That information corresponds to a cascade of hate and bias incidents on campus within the last few semesters, as well as enrollment data that shows students of color make up a disproportionately small part of the student body.

In fact, 19 percent of students of color and 21 percent of LGBTQ+ students reported experiencing incidents of hostile, harassing or intimidating behavior directed at them personally. Nearly one in three trans and nonbinary students and students with disabilities reported experiencing similar behaviors, according to the report.

Clark-Pujara said those disparities really do affect the way students interact with campus.

“Students of color and LGBTQ students do not feel the same sense of belonging that white students feel,” Clark-Pujara said. “The fact that UW has a history of racism on campus, marginalizing groups of people is reflected in who comes here and what our campus looks like.”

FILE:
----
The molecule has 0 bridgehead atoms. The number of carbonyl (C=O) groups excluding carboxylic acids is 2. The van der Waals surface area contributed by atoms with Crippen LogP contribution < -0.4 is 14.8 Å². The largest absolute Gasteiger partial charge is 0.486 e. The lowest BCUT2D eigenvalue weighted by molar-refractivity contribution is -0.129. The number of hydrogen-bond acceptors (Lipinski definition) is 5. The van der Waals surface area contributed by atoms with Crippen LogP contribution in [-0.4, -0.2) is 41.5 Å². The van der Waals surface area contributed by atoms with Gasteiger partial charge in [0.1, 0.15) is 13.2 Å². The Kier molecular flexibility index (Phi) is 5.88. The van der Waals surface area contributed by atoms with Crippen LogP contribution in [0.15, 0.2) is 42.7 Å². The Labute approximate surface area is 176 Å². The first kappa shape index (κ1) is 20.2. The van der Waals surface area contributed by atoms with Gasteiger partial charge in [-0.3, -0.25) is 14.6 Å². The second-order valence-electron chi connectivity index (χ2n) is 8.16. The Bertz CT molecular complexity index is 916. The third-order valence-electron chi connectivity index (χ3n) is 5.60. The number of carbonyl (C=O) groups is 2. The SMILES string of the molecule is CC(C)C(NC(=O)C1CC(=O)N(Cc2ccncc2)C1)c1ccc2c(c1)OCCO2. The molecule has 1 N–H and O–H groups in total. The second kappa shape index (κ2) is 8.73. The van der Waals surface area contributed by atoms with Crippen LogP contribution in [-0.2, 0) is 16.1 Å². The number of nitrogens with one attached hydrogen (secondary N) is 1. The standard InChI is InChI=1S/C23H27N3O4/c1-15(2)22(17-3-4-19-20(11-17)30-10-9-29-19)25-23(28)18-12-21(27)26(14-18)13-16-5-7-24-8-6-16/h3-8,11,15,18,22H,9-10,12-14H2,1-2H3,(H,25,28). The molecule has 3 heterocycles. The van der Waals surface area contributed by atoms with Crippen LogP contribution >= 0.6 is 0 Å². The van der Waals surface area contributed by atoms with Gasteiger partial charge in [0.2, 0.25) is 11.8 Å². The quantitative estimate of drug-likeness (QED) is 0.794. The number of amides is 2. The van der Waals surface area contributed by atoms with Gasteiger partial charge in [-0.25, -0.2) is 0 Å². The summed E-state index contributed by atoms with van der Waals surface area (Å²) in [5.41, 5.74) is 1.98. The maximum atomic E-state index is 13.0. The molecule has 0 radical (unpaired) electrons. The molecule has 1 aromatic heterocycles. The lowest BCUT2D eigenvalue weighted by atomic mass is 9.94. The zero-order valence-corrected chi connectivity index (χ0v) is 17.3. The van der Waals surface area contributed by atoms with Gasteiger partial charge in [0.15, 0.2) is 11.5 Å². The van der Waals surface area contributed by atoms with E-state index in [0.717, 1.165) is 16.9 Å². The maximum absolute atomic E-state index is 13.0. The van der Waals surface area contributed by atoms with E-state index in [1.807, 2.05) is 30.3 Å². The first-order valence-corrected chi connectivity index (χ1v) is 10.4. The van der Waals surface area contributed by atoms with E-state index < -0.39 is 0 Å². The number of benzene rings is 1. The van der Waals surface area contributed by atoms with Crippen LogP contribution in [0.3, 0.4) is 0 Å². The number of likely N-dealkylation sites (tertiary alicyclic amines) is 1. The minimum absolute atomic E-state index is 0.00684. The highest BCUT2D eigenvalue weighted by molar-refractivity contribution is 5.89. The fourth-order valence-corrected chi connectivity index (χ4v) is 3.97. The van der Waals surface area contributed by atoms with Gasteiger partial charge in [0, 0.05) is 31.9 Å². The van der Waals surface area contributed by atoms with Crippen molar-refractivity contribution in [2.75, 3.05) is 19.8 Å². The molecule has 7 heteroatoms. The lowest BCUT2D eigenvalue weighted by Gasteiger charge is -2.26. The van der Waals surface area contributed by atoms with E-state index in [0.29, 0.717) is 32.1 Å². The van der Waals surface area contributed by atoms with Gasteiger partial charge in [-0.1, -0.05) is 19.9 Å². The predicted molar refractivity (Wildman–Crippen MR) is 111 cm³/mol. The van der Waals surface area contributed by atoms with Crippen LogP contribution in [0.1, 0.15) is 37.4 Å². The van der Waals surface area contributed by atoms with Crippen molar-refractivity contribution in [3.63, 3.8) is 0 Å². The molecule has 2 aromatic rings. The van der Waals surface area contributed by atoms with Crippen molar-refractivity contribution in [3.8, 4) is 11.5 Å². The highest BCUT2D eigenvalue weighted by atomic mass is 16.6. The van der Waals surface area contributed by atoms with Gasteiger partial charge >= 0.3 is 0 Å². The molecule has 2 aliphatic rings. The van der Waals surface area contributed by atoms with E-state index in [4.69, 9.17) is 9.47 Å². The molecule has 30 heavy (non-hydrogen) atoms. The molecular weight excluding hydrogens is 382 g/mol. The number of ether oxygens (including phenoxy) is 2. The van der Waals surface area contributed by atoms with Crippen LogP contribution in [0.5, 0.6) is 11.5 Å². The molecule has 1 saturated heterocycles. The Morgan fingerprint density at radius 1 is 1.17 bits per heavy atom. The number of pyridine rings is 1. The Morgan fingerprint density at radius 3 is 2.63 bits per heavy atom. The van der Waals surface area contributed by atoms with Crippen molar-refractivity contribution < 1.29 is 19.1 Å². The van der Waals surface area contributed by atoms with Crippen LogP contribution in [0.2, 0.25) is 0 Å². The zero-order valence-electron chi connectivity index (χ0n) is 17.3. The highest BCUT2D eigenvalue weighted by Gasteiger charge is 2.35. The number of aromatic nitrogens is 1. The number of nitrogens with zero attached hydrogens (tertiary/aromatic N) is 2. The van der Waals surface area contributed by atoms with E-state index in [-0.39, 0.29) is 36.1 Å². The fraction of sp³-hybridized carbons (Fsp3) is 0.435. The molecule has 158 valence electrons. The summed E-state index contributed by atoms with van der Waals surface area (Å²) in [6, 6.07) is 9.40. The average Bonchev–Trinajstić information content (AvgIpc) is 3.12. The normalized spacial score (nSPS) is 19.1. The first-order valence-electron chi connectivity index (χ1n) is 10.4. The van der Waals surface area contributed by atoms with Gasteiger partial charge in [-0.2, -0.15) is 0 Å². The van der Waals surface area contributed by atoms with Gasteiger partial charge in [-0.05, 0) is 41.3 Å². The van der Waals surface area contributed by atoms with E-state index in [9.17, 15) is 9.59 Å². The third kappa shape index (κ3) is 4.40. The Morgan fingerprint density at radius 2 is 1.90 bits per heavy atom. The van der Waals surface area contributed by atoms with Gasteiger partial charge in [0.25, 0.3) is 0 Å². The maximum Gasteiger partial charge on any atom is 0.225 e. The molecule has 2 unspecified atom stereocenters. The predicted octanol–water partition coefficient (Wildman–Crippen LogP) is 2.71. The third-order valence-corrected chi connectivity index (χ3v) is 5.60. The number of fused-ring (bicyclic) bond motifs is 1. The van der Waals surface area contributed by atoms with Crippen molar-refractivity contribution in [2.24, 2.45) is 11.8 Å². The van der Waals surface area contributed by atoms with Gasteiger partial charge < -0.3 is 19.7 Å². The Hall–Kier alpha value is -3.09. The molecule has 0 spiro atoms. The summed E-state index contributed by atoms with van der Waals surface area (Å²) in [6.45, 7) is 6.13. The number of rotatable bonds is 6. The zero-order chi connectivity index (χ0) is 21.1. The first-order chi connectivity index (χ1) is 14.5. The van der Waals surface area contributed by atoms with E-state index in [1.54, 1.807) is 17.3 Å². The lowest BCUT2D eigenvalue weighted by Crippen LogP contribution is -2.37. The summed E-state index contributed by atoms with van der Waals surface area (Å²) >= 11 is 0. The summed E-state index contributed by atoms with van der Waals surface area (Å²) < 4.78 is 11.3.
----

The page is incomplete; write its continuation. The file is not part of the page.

Some students feel the report’s recommendations did not go far enough, arguing that until the university chooses to remove the names of the Klan members, it continues to celebrate their legacy and creates a threatening environment for students.

“No one is saying that we need to forget that this happened,” said Adan Abu-Hakmeh, who filed a hate and bias report against the university for failing to take action sooner. “The university is commemorating people who are racist, who are anti-human rights, who believe in white supremacy and who believe in privilege.”